Washington’s Bradley Beal, left, and Cleveland’s Jarrett Jack are separated by referee Olandis Poole at the end of the Wizards’ 103-96 loss at home on Saturday. Beal accused Jack of running up the score with a late basket. (Alex Brandon/Associated Press)

Bradley Beal stopped chasing Cleveland Cavaliers backup and Fort Washington native Jarrett Jack up the court, expecting Jack to dribble out the final 16 seconds of the Washington Wizards' 103-96 overtime loss. The Wizards conceded the game but as Beal, Nene and Marcin Gortat stood still, Jack decided to take the ball to the basket for an uncontested layup.

Beal glared at Jack, then quickly added a meaningless layup of his own before approaching Jack, whom Beal considers a friend, to ask why he was running up the score. Jack told Beal that the game is never over, Beal disagreed, and referee Olandis Poole rushed in to separate the two players. Members of both teams crowded Beal and Jack, creating a scene that flustered Beal even more.

“The benches sort of blew things out of proportion,” Beal said afterward. “Me and Jack are cool.”

Coach Randy Wittman later grabbed Beal, directing him to head to the locker room, and Beal barked back. Beal was obviously agitated, but Jack’s layup was only a fraction of his frustration, which was rooted more in the Wizards' inability to finish games — and yet another poor start to a season of supposedly higher expectations.

The Wizards are 2-7 for the second time in the past five seasons — they were worse after nine games in the past two seasons — and Beal is confused when he looks at the standings and sees his team tied with Milwaukee at the bottom of the Eastern Conference.

“We thought it would be the opposite, if anything,” Beal said of the Wizards’ record. “I think we’re still high spirited, because we know we’re capable of winning. We know we can compete. We know we’re not a horrible team. But it hurts and we’re all saddened that we’re capable of winning these games and we just give them away.”

An inability to finish is the primary reason for the Wizards’ poor start. The latest loss to the Cavaliers continued a troubling trend for a team that has been unable to hold on to games that they seemingly had in control. The Wizards blew a 14-point second-half lead against Philadelphia, a 10-point lead with three minutes left in Oklahoma City and a 15-point first-half lead against Cleveland.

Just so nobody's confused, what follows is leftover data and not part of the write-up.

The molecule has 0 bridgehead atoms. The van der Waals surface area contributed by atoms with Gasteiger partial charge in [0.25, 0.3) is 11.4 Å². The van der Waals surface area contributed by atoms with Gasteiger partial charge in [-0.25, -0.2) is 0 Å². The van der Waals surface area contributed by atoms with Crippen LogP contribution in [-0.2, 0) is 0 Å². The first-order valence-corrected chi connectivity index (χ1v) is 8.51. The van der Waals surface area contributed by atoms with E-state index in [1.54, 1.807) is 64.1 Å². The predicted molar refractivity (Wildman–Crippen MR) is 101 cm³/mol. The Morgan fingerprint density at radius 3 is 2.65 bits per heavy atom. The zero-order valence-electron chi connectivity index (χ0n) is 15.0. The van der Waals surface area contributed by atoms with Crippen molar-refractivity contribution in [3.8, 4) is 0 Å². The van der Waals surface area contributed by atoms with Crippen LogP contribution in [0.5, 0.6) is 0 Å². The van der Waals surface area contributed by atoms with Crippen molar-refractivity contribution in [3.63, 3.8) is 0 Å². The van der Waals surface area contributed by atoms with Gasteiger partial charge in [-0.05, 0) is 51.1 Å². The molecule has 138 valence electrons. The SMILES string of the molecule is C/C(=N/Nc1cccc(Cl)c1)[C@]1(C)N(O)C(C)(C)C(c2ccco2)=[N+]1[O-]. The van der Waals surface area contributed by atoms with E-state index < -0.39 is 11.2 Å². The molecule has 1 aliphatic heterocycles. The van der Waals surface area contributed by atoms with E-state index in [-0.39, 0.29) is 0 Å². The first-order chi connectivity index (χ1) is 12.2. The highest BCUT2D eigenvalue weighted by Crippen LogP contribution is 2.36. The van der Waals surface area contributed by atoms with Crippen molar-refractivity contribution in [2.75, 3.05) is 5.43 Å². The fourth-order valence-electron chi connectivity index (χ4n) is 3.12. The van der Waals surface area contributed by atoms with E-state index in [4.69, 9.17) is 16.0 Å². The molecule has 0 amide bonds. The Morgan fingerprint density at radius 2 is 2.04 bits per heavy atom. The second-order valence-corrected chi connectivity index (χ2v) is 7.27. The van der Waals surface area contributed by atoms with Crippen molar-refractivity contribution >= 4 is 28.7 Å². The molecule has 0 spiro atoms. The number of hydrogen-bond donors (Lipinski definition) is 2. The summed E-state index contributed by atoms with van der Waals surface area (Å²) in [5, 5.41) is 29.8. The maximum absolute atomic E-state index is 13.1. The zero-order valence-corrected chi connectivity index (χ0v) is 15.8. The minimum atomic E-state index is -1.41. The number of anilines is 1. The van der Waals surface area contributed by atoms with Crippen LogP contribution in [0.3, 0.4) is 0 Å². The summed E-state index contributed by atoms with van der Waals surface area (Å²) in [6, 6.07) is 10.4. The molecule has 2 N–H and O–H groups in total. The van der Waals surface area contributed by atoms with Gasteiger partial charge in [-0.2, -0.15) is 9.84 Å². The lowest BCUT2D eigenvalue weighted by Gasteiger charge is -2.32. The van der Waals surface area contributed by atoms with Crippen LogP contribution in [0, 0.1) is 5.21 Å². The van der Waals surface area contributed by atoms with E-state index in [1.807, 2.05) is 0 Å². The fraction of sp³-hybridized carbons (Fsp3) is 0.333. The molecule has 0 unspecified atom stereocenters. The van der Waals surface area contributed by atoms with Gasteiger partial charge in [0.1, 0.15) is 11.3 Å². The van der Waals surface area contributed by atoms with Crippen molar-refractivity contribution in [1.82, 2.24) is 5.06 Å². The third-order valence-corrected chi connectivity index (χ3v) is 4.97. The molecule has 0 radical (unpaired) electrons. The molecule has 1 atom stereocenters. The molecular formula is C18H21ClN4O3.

Beal gave the Wizards an 87-82 lead over the Cavaliers with 3 minutes 4 seconds left, but they surrendered a 6-0 run, regained the lead, lost it again, tied the score and collapsed in overtime. Washington is 1-3 in games in which it led or trailed by five points with five minutes remaining.

“It’s very upsetting,” reserve guard Garrett Temple said. “Nothing more you can say, except, you’re tired of saying the same thing every time: ‘We’re there. We’re there.’ Eventually, you got to get across the hump.”

The Wizards lost their first 12 games last season but had a built-in excuse because John Wall was sidelined with a stress injury in his left knee and Nene was working himself back into shape from plantar fasciitis. This season, the Wizards have had their primary pieces but aside from a heroic effort by Nene and some timely defense by Wall against Brooklyn, the results in crunch time have been lacking.

Since making a career-high five three-pointers in a road victory over Philadelphia, Wall is averaging just 12.8 points on 29 percent shooting. But he refuses to blame his struggles on back spasms that have flared up for most of this season and had him resting on a heat pack along the sideline, rather than sitting on the bench, in the loss to Cleveland.

Wall had a rough outing against the Cavaliers, getting outscored 41-9 by fellow former No. 1 overall pick Kyrie Irving. After accounting for the Wizards' first 17 points — five assists, a floater and three-point play — Wall was passive the rest of way as he shot poorly and handed out just one of his game-high 12 assists in the fourth quarter and overtime.

“You got to find a way, and we’ve got to find it soon,” Wall said. “I think we’re taking tough shots down the stretch and other teams are taking easier shots and getting to the free throw line, simply easier than we are.”

After calling out some of his younger teammates after a lopsided loss to San Antonio, Nene missed a free throw with 24 seconds remaining in regulation that was costly against Cleveland. He stole the ball from Irving on the next possession but the Wizards couldn’t get a quality shot. When asked what can be done to help the Wizards finish out games, Nene said, “I just pray. When I have the opportunity to give my best on the court, I give my best on the court. But if the result doesn’t come, you need to keep fighting.”

Beal believes the Wizards have to do more. “It’s frustrating. All of the games we lost, they were all winnable games. That’s probably what hurts the most,” Beal said. “The game is in our hands and we’re like, ‘Here Cleveland. Here’s the game.’ Good thing it’s at the beginning of the year, but the same time, you hate losing.”

Michael Lee is the national basketball writer for The Washington Post.

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